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United States District Court, Western District of New York

December 27, 2001


The opinion of the court was delivered by: Charles J. Siragusa, United States District Judge.



Plaintiffs pro se ("plaintiffs"), residents of the State of Louisiana, filed a complaint in this Court on August 7, 2001, alleging causes of action under federal and New York State law concerning the purchase of a used 1989 Mercedes Benz from defendant Holtz House of Vehicles, Inc.*fn1 ("HHOV"). Financing of the car was ultimately assumed by defendant Mercedes Benz Credit Corporation ("MBCC"). By motion filed September 4, 2001, MBCC sought dismissal of the complaint pursuant to FED. R. CIV. P. 12(b)(6), failure to state a claim upon which relief could be granted. By application dated September 10, 2001, HHOV sought similar relief. Plaintiffs responded on September 21, 2001, with what they entitled a "Reconventional*fn2 Demand of Plaintiff," and a motion for leave to amend the original complaint to include this demand. This document, the original complaint, and plaintiffs' filing, "Disposition of the Case," are the only pleadings which have been signed and filed by both Asenath and James Murungi. By an order entered October 5, 2001, the Court denied without prejudice plaintiffs' motion to amend and requested clarification of the intent of his filing. On October 19, 2001, plaintiff James H. Murungi filed a clarification, which stated that plaintiff's "reconventional demand against MBCC and HHOV is an additional response to MBCC's and HHOV's motions to dismiss."

The case is now before this Court on defendants' motions to dismiss made pursuant to FED. R. CIV. P. 12(b)(6). For the reasons stated below, the Court grants the applications of both defendants and dismisses the action in its entirety.


As far as the Court can ascertain from the perplexing pro se complaint in this case, which must be construed liberally, see Cameron v. Fogarty, 705 F.2d 676, 678 (2d Cir. 1983), plaintiffs allege causes of action pursuant to 15 U.S. Code § 1601, et seq., the Truth in Lending Act; 15 U.S. Code § 2301, et seq., the Magnuson-Moss Warranty-Federal Trade Commission Improvement Act (Lemon Law); the New York Uniform Commercial Code; and the New York Lemon Law.

During oral argument on December 6, 2001, the Court noted the absence of Asenath K. Murungi, who is named as a plaintiff in the caption, and learned from plaintiff James H. Murungi that she is his wife, and that he was operating under the assumption that he could represent her. Upon further questioning by the Court, Mr. Murungi acknowledged that he was not an attorney at law, and therefore the Court indicated that it would not permit him, as a pro se litigant, to represent his wife. The Court explained that to do so, in the Court's opinion, would be to sanction the unauthorized practice of law.

The complaint in this case fails to allege exactly when plaintiffs purchased the used 1989 Mercedes Benz 300SE in question from HHOV and when the financing was sold to MBCC. Plaintiffs contend that shortly after taking delivery of the car, it began having mechanical difficulties. They allege seventeen separate visits to HHOV for engine malfunction repairs. In addition, they allege they took the car to Benson Mercedes Motor Company of New Orleans, Louisiana (not a party to this action) for major engine repairs in March of 2000 and again in May of 2000. Finally, they maintain that the vehicle is not functioning and needs a new water pump with an estimated cost of one thousand dollars.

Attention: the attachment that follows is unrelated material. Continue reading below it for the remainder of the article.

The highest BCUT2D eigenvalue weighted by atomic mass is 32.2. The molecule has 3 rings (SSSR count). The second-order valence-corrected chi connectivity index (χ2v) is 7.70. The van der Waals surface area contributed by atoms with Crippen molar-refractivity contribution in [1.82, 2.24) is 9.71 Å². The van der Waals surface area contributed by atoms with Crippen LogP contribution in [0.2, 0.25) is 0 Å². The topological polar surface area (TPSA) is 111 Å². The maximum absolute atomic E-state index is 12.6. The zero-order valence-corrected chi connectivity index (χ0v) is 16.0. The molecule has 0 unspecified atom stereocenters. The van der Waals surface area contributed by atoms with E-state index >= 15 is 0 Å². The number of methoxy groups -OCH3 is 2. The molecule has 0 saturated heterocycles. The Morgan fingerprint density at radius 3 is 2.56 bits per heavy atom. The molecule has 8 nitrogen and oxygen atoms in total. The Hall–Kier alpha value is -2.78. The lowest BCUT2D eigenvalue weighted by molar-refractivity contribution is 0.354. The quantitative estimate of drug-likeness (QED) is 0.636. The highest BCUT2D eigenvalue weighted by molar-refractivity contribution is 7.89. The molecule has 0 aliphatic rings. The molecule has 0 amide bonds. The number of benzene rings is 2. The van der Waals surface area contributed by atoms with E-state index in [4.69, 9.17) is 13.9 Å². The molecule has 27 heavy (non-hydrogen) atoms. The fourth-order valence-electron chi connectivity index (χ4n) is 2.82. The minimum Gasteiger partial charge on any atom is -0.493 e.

Plaintiffs sum up their experiences with this car by stating, "this is a real lemon car, from every aspect."

Plaintiffs seek damages in the amount of not less than seventy-five thousand dollars for each of their three counts and punitive damages of not less than fifty thousand dollars, again, for each of their three counts. They also seek attorneys fees and the costs of the action. Finally, they allege in a footnote in the complaint, "this civil action had previously been filed in the U.S.D.C. for the Eastern District of Louisiana but was dismissed under Rule 12(b)."

MBCC raises the defense of res judicata. MBCC alleges four previous law suits involving the Murungis and the used Mercedes in the courts in Louisiana over the previous two years and lists them in an affidavit by counsel. See, Affidavit in Support of Motion to Dismiss Plaintiffs' Complaint [# 4] at 2.

As detailed in the affidavit, MBCC first filed a petition for sequestration of the Mercedes on June 9, 2000, in the Twenty-Second Judicial District Court in the State of Louisiana. Petition for Sequestration, Mercedes Benz Credit Corp. v. Murungi, No. 2000-12631-A (Dist. Ct., La. Jun. 9, 2000) (attached to Maider aff. at Exhibit B). The balance due in the petition is alleged to be ten thousand three hundred seventy-eight dollars and ninety-one cents. MBCC has also attached a copy of the Murungis' answer to that petition in which they argue that they are residents of the Parish of St. Taminy, State of Louisiana, and in which they raise as a first affirmative defense, a claim that they were defrauded by MBCC and in which they refer to a civil action based on fraud in the United States District Court for the Eastern District of Louisiana, then pending.*fn3 See, Maider affidavit at Exhibits B and C. Further, MBCC attaches a copy of a judgment issued on January 29, 2001, from the Twenty-Second Judicial District of the Parish of St. Taminy, State of Louisiana, in which the court found the law and the facts to be in favor of the plaintiff, MBCC, and entered judgment in the full sum of ten thousand nine hundred sixty-four dollars and seventy-eight cents, plus interest from October 13, 2000 until paid, at the annual percentage rate of 12.25%, plus a reasonable attorney's fee, plus all costs against defendants, James H. Murungi and Asenath K. Murungi. The Court takes judicial notice of the state and federal court judgments. See, FED.R.EVID. 201.